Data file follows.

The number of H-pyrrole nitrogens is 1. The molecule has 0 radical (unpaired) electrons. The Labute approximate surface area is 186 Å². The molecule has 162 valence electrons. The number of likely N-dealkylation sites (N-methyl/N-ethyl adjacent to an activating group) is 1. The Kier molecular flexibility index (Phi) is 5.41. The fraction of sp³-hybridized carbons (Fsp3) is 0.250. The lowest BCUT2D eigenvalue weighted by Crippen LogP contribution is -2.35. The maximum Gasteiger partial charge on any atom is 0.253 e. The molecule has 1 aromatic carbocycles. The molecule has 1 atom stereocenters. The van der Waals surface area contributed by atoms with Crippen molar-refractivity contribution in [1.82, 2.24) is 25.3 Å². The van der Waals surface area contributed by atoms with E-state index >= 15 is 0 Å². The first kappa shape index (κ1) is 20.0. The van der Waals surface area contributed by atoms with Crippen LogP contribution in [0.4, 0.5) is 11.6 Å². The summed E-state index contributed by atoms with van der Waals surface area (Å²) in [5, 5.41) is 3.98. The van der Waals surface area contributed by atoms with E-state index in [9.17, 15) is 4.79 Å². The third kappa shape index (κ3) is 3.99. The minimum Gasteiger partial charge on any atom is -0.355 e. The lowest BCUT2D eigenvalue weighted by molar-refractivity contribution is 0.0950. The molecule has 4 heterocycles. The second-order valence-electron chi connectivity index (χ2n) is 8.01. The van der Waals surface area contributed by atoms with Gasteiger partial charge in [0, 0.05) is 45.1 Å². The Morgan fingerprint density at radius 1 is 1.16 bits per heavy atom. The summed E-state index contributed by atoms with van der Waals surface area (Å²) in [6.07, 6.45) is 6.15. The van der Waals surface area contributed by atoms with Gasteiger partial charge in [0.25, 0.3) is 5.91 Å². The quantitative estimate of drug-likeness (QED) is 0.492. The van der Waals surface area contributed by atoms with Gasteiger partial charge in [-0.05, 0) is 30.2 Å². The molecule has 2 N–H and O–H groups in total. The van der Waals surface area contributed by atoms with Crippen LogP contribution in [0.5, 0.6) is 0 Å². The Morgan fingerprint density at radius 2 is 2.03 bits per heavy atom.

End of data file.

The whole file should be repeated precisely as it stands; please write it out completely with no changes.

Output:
The number of H-pyrrole nitrogens is 1. The molecule has 0 radical (unpaired) electrons. The Labute approximate surface area is 186 Å². The molecule has 162 valence electrons. The number of likely N-dealkylation sites (N-methyl/N-ethyl adjacent to an activating group) is 1. The Kier molecular flexibility index (Phi) is 5.41. The fraction of sp³-hybridized carbons (Fsp3) is 0.250. The lowest BCUT2D eigenvalue weighted by Crippen LogP contribution is -2.35. The maximum Gasteiger partial charge on any atom is 0.253 e. The molecule has 1 aromatic carbocycles. The molecule has 1 atom stereocenters. The van der Waals surface area contributed by atoms with Crippen molar-refractivity contribution in [1.82, 2.24) is 25.3 Å². The van der Waals surface area contributed by atoms with E-state index >= 15 is 0 Å². The first kappa shape index (κ1) is 20.0. The van der Waals surface area contributed by atoms with Crippen LogP contribution in [0.4, 0.5) is 11.6 Å². The summed E-state index contributed by atoms with van der Waals surface area (Å²) in [5, 5.41) is 3.98. The van der Waals surface area contributed by atoms with E-state index in [9.17, 15) is 4.79 Å². The third kappa shape index (κ3) is 3.99. The minimum Gasteiger partial charge on any atom is -0.355 e. The lowest BCUT2D eigenvalue weighted by molar-refractivity contribution is 0.0950. The molecule has 4 heterocycles. The second-order valence-electron chi connectivity index (χ2n) is 8.01. The van der Waals surface area contributed by atoms with Gasteiger partial charge in [0, 0.05) is 45.1 Å². The Morgan fingerprint density at radius 1 is 1.16 bits per heavy atom. The summed E-state index contributed by atoms with van der Waals surface area (Å²) in [6.07, 6.45) is 6.15. The van der Waals surface area contributed by atoms with Gasteiger partial charge in [0.25, 0.3) is 5.91 Å². The quantitative estimate of drug-likeness (QED) is 0.492. The van der Waals surface area contributed by atoms with Gasteiger partial charge in [-0.05, 0) is 30.2 Å². The molecule has 2 N–H and O–H groups in total. The van der Waals surface area contributed by atoms with Crippen LogP contribution in [0.5, 0.6) is 0 Å². The Morgan fingerprint density at radius 2 is 2.03 bits per heavy atom.